Zwitterionic Polypeptide-protein Conjugation for the Safe and Efficient Delivery of Therapeutic Enzymes PROJECT SUMMARY One of the major obstacles that impede the wide application of therapeutic protein products is their potential immunological response, especially for those obtained from non-human sources. Currently, the most successful strategy to mitigate immune response induced by foreign proteins is ?PEGylation?, i.e., to shield the protein surface epitopes with polyethylene glycol (PEG). This surface conjugation strategy has been shown to decrease to some extent immune responses to the underlying protein and more than ten PEGylated protein products have been approved by the Food and Drug Administration (FDA). However, recent studies both in animal models and clinical trials have demonstrated the presence of induced anti-PEG antibodies after repeated administrations and pre-existing anti-PEG antibodies, which directly challenge the future of this PEGylation technology. We believe that there are two shortcomings for the current PEGylation technology: 1) the haptenic character of amphiphilic PEG leading to anti-PEG antibodies and 2) non- degradable character of amphiphilic PEG leading to vacuolation of kidney and liver. Previously, we developed a zwitterionic poly(carboxybetaine) (PCB) protected uricase, which was shown to be capable of maintaining protein bioactivity, reducing the immunogenicity of encased proteins and extending their circulation time without induced anti-polymer Abs. Extended from the zwitterionic concept, poly(EK) (PEK), a zwitterionic polypeptide comprising of alternative lysine (K) and glutamic acid (E), has all properties of zwitterionic PCB and is also degradable to promote its elimination from the body while PEG or PCB is not. Thus, PEK is a great alternative beyond PEGylation, but has never been studied for its application to drug delivery. The purpose of this R21 proposal is to explore the potential of degradable zwitterionic poly(EK) (PEK)-protein conjugates. As a degradable version of PCB, PEK is anticipated to provide similar benefits as PCB to its modified protein drugs while possessing excellent biodegradability. Our preliminary results showed that PEK did not induce any anti-PEK antibodies even when it was conjugated onto highly-immunogenic keyhole limpet hemocyanin (KLH) commonly used to boost the immunogenicity of haptens. However, significant anti-PEG antibodies were elicited by PEG-conjugated KLH in the parallel study. In this proposal, uricase, a non-human enzyme with strong immunogenicity, will be used as a protein target. We hypothesize and will confirm though this study that PEK-uricase conjugates will provide a safe and efficient strategy for enzyme delivery by greatly reducing immunogenicity, improving pharmacokinetics (PK), and enhancing pharmacodynamics (PD). Since PEGylation has been widely used in protein therapeutics, successful completion of this project will culminate in a new approach as an alternative to or a replacement over the PEGylation technology, producing safer and more effective enzyme therapeutics.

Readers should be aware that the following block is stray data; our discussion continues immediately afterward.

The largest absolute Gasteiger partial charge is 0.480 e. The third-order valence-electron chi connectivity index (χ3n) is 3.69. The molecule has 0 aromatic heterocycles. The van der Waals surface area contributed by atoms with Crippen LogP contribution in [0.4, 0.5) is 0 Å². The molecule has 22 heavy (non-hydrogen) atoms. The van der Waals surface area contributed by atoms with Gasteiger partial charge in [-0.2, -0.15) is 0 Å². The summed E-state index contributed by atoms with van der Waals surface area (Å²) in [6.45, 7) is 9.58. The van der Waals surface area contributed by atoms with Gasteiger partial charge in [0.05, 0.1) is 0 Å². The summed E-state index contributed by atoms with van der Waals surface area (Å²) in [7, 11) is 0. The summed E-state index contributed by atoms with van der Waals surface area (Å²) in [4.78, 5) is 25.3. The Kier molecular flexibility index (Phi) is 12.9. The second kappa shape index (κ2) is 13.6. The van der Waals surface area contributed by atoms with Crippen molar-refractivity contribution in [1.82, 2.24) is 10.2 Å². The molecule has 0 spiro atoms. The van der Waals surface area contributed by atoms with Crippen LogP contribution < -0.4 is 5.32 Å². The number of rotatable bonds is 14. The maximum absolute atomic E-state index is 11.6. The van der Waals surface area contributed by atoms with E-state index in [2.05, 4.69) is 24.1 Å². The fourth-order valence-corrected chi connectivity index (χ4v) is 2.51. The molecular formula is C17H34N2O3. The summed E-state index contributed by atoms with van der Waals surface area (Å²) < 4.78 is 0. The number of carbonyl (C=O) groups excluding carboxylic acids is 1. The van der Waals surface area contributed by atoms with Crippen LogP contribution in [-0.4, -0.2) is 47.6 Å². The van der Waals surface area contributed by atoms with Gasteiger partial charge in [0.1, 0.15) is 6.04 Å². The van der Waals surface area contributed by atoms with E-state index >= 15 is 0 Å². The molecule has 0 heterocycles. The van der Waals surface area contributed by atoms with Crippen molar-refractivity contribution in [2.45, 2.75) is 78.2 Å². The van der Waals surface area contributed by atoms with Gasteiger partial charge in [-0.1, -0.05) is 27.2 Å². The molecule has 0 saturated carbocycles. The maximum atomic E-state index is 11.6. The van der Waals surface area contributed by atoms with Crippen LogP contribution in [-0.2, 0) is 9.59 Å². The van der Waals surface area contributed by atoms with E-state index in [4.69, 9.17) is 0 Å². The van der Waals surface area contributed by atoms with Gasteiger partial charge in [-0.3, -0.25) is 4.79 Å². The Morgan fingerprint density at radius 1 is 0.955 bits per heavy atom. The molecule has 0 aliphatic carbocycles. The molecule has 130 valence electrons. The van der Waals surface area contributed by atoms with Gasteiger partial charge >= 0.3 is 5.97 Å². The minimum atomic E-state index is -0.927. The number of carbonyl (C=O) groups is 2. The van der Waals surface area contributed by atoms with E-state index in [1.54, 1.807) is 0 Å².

Public Health Relevance

The objective of the proposed work is to study zwitterionic poly(peptide)-enzyme conjugates beyond the existing PEGlylation technology. Success of this work will provide a safe and effective enzyme delivery platform to eliminate immunological response from both polymer and protein and to increase enzyme circulation half- life, activity and efficacy. The immediate application is the use of peptide-uricase conjugates for the treatment of chronic refractory gout.

National Institute of Health (NIH)
National Institute of Biomedical Imaging and Bioengineering (NIBIB)
Exploratory/Developmental Grants (R21)
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Gene and Drug Delivery Systems Study Section (GDD)
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Russell, Luisa Marie
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Cornell University
Engineering (All Types)
Biomed Engr/Col Engr/Engr Sta
United States
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